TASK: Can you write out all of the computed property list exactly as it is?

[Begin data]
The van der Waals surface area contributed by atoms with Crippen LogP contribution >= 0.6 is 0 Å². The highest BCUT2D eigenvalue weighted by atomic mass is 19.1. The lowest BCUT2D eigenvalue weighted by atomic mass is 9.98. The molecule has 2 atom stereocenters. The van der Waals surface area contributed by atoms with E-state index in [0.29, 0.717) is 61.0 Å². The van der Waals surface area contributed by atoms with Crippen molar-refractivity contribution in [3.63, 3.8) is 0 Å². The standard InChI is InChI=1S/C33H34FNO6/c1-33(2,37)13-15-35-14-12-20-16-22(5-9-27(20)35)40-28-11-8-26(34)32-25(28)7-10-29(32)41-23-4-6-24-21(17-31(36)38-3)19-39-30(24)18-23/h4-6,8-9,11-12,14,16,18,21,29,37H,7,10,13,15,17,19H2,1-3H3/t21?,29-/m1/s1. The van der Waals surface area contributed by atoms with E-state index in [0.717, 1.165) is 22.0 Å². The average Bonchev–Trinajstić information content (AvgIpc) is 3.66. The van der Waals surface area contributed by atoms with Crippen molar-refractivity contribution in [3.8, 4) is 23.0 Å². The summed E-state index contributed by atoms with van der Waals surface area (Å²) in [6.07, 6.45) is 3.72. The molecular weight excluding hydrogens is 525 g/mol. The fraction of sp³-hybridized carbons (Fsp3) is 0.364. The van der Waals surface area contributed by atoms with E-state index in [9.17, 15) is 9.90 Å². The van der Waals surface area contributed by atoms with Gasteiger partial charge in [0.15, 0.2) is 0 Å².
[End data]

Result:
The van der Waals surface area contributed by atoms with Crippen LogP contribution >= 0.6 is 0 Å². The highest BCUT2D eigenvalue weighted by atomic mass is 19.1. The lowest BCUT2D eigenvalue weighted by atomic mass is 9.98. The molecule has 2 atom stereocenters. The van der Waals surface area contributed by atoms with E-state index in [0.29, 0.717) is 61.0 Å². The van der Waals surface area contributed by atoms with Crippen molar-refractivity contribution in [3.63, 3.8) is 0 Å². The standard InChI is InChI=1S/C33H34FNO6/c1-33(2,37)13-15-35-14-12-20-16-22(5-9-27(20)35)40-28-11-8-26(34)32-25(28)7-10-29(32)41-23-4-6-24-21(17-31(36)38-3)19-39-30(24)18-23/h4-6,8-9,11-12,14,16,18,21,29,37H,7,10,13,15,17,19H2,1-3H3/t21?,29-/m1/s1. The van der Waals surface area contributed by atoms with E-state index in [0.717, 1.165) is 22.0 Å². The average Bonchev–Trinajstić information content (AvgIpc) is 3.66. The van der Waals surface area contributed by atoms with Crippen molar-refractivity contribution in [3.8, 4) is 23.0 Å². The summed E-state index contributed by atoms with van der Waals surface area (Å²) in [6.07, 6.45) is 3.72. The molecular weight excluding hydrogens is 525 g/mol. The fraction of sp³-hybridized carbons (Fsp3) is 0.364. The van der Waals surface area contributed by atoms with E-state index in [9.17, 15) is 9.90 Å². The van der Waals surface area contributed by atoms with Gasteiger partial charge in [0.15, 0.2) is 0 Å².